Beware of Boston
The Boston Celtics' roster is a strange collection of flawed vets, solid but unspectacular young players and Rajon Rondo. On paper, it makes the team seem destined for mid-lottery obscurity. But the preseason has offered glimpses that this Boston team has the potential to be more competitive than originally expected.
Brad Stevens has crafted an open offensive system that has maximized the skill sets of this eclectic group of players. The young starting frontcourt of Kelly Olynyk and Jared Sullinger -- two inside-outside threats that can both draw opposing frontcourt players out of the paint and take advantage of weaker defenders on the block -- are vital components. Having two bigs on the floor at the same time with the ability to knock down shots from beyond the arc is a rarity in a league where some teams don’t even have a single one in their projected rotation (looking at you, Lakers). It allows Stevens and the Celtics to maximize their spacing; and space is the most valuable commodity in basketball.
Sullinger’s improvement as a shooter -- the young big man has shot 14-of-26 from 3 this preseason after a woeful 26.9 percent last year -- is what should really drive the optimism in Boston. Without an effective 3-point shot, Sullinger seemed like a young player without an impact skill. If this preseason form holds up, the ability to operate from beyond the arc will make Sullinger a valuable commodity when it comes to team offense. No longer will he be just a wide body limited to occasionally bullying smaller defenders in the post.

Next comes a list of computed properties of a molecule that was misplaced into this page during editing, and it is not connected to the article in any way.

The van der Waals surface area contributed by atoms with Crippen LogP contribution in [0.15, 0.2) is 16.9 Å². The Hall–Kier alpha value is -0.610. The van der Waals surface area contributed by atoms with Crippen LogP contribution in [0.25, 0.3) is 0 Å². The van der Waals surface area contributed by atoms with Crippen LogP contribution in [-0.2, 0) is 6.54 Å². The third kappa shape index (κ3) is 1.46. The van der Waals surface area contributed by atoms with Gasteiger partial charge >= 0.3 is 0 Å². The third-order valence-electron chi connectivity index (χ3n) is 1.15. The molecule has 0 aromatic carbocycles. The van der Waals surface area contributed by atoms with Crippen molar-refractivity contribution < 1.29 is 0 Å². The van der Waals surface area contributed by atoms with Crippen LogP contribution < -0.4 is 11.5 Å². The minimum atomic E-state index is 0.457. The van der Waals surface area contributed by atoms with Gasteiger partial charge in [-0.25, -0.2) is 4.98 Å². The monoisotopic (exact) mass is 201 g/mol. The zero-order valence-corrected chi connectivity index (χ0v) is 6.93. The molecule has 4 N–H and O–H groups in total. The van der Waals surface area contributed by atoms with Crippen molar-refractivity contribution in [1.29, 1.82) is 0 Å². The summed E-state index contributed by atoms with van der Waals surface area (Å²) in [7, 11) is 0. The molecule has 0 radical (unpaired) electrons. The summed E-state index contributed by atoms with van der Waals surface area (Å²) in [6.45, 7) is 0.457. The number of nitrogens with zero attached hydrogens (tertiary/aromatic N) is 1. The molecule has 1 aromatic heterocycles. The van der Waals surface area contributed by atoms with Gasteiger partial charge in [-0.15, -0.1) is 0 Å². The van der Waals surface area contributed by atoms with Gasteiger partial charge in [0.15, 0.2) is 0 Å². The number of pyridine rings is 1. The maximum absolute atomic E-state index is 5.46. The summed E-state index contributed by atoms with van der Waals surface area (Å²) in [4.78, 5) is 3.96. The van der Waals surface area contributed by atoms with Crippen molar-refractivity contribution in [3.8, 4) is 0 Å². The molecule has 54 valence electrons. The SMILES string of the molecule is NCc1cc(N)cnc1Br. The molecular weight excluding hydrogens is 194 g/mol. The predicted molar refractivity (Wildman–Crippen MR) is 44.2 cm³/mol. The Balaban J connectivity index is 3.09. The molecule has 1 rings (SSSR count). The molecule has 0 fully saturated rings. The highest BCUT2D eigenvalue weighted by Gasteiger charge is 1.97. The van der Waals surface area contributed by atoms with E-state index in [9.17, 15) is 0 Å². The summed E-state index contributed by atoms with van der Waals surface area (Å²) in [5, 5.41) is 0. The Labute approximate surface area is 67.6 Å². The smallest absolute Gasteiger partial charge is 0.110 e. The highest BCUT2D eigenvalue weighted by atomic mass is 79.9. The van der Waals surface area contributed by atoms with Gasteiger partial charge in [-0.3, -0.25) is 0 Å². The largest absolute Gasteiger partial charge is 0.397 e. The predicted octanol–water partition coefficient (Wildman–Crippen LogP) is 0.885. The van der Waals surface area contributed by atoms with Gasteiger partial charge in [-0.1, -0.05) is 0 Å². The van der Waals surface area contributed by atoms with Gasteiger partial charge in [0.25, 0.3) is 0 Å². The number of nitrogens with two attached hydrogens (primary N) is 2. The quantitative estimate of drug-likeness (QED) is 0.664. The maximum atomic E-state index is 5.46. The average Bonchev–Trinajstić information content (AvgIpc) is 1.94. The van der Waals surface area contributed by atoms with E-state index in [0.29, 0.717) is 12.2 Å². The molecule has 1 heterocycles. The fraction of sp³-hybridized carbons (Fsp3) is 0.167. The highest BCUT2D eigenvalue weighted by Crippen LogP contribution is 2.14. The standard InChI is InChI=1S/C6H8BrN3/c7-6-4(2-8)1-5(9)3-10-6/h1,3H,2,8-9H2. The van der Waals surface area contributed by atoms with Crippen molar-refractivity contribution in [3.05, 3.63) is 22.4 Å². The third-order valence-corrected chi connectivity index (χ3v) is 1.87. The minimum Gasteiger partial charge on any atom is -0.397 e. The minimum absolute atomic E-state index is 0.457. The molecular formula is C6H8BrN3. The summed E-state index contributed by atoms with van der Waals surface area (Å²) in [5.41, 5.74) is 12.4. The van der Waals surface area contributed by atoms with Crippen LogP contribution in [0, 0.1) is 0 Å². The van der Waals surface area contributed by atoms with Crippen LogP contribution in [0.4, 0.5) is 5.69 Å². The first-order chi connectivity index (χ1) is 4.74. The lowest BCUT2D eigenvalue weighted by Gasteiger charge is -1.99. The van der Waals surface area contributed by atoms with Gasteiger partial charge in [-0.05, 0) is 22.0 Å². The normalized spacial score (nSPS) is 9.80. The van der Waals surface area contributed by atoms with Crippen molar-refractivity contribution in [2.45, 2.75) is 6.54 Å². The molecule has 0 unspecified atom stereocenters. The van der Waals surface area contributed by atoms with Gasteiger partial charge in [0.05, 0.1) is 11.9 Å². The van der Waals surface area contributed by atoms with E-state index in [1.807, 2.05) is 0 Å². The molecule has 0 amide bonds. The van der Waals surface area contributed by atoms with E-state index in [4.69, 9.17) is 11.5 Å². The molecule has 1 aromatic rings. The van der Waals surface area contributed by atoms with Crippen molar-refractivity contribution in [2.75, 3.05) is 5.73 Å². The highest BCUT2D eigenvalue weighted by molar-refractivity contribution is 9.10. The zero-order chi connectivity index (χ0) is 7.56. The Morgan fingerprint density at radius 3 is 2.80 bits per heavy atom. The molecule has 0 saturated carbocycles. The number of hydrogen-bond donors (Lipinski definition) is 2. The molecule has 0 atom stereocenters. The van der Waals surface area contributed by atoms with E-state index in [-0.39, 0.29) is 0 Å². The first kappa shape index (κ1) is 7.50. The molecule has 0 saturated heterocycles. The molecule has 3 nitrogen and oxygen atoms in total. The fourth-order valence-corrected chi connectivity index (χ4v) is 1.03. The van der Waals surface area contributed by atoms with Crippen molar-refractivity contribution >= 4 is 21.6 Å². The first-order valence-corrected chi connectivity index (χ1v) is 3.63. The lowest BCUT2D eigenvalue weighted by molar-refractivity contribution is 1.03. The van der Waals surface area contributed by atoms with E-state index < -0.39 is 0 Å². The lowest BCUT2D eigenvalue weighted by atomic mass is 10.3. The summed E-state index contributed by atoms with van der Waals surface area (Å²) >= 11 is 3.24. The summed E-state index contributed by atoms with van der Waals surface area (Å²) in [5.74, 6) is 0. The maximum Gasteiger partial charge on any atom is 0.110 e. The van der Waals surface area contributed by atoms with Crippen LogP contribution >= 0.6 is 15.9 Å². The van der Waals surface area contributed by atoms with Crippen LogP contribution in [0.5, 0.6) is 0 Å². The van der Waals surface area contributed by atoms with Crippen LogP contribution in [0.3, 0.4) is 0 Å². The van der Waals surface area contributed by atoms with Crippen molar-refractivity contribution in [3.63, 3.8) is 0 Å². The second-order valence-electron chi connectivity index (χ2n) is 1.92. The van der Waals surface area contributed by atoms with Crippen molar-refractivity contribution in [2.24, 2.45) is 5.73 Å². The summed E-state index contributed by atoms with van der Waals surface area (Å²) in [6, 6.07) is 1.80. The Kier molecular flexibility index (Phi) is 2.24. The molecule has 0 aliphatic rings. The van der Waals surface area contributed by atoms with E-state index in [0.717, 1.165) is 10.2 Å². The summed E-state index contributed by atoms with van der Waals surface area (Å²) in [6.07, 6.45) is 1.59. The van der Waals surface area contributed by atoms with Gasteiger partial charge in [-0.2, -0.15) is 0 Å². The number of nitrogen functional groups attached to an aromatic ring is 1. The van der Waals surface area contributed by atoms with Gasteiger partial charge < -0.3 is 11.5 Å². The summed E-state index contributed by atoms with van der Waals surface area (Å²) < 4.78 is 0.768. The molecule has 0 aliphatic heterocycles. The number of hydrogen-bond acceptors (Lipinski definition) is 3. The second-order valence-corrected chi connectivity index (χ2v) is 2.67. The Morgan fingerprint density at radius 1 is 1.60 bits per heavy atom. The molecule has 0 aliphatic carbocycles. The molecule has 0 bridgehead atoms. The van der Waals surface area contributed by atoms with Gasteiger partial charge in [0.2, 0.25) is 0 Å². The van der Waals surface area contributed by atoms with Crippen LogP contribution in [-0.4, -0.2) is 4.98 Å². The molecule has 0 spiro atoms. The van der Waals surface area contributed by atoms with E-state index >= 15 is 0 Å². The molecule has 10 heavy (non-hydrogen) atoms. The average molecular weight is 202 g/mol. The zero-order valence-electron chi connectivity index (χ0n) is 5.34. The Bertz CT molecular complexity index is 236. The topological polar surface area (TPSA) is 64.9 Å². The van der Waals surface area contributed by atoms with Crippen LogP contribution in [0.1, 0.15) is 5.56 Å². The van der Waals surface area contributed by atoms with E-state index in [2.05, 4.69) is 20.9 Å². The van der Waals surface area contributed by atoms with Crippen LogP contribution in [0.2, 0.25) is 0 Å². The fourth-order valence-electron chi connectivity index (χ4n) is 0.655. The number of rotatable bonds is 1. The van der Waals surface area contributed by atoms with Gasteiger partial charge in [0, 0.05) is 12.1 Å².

His improvement mirrors the general emphasis on the shot for the Celtics under Stevens. Boston has been particularly aggressive about hunting shots from deep early in transition. Anyone from Olynyk to rookie Marcus Smart has been given the green light to launch open 3’s if they can find a good look before the defense is set. Given that Sullinger, Olynyk and Avery Bradley, three of Boston’s five projected starters, have combined to shoot 53.2 percent on 77 attempts from behind the arc thus far, this seems like a wise decision.
Now that doesn’t mean the Celtics are blindly rushing up the court shooting 3’s. Thanks in part to Evan Turner’s new role as a playmaking point guard in the absence Rondo, the team’s halfcourt ball movement has been almost Spurs-ian at times -- pinging across the interior and around the perimeter until it finds an open shooter. Turner’s numbers aren’t very impressive, and it’s hard to tell if he’s changed much from the player he was in previous stops, but Boston needs someone willing to take advantage of their newfound space with dribble penetration. Until Smart gets a better feel for the NBA game, Turner is best suited for that role.
An interesting development to keep an eye on, however, will be how Boston handles the acquisition of Will Bynum. As of now, it seems as though Bynum -- acquired this past week from the Pistons in exchange for Joel Anthony despite missing most of the preseason with a hamstring injury -- is set to be waived due to roster restrictions. But two seasons ago in Detroit, Bynum played in a lineup that had a similar offensive set up as Boston’s does now and enjoyed a career year, along with posting a very respectable PER of 16.62. If Boston was truly trying to be the best team they can be (and not utilize roster spots in order to develop young, fringe players like Phil Pressey), Danny Ainge should be working hard to find a place for Bynum on this roster. If Ainge does keep the veteran guard around to claim a place in the team’s smart offensive system, it will add even more intrigue to Boston’s season.